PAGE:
In the words of emcee Nathan Lane, "We are here to sing show tunes for the president, and God help anyone who gets in our way."
And that they did. Perhaps you heard about the free Live from the White House webcast last night (I didn't!) but if not you'll have to wait till October to watch it on PBS (probably with Elaine Stritch's, um, spontaneous rewriting of "I'm Still Here" touched up or edited out.)
Meanwhile, there's Nelson Pressley's colorful review in WaPo ("the East Room seemed to muffle dirty ol' Broadway") and the Prez's blah-blah opening remarks. Nice of him at least to refer to musicals' historical "social consciousness."
And finally here's some related factoids:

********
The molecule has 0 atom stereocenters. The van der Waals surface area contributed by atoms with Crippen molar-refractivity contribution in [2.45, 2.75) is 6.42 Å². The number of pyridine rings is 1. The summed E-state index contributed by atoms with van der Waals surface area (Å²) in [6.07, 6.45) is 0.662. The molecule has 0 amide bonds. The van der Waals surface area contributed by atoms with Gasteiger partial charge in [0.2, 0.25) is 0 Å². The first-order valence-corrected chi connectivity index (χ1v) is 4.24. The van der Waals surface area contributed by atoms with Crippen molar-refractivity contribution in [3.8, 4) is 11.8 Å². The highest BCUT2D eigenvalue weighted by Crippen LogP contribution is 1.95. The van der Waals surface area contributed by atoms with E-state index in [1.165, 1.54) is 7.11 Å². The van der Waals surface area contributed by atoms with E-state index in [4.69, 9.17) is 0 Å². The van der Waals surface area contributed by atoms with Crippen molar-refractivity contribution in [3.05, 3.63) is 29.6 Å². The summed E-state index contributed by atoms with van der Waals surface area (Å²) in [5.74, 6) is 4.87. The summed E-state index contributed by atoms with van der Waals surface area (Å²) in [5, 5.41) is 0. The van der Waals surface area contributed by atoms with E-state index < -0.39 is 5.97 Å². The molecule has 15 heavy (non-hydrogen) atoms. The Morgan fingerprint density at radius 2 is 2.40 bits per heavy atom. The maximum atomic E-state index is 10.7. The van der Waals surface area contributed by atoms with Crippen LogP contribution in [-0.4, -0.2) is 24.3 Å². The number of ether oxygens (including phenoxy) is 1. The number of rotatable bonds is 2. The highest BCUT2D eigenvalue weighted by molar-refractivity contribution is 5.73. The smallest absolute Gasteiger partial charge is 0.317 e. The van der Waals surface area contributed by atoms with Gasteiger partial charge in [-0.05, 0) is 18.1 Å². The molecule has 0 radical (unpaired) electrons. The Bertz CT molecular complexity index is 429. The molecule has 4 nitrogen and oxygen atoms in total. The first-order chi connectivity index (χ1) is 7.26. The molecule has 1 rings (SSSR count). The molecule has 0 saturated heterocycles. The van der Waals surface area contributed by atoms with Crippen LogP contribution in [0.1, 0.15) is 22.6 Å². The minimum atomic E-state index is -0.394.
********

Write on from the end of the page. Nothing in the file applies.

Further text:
a quick check of the White House Historical Assn. website yields the information that during the 1870s "President and Mrs. Rutherford Hayes inaugurated the musicale tradition that exists in the White House today." In addition, the site says, "during the four administrations of Franklin Roosevelt more than 300 concerts in the White House reached out to every corner of America," that the "Eisenhowers were the first to bring Broadway musical theater to the White House in an after-dinner program for Chief Justice Earl Warren in 1958," and, perhaps most on point, that "President and Mrs. Ronald Reagan joined composer Marvin Hamlisch, an alumni cast of `A Chorus Line,' entertainers Shirley Jones, Stubby Kaye, Lee Roy Reams, and the Marine Band at the taping of `In Performance at the White House,' August 10, 1988."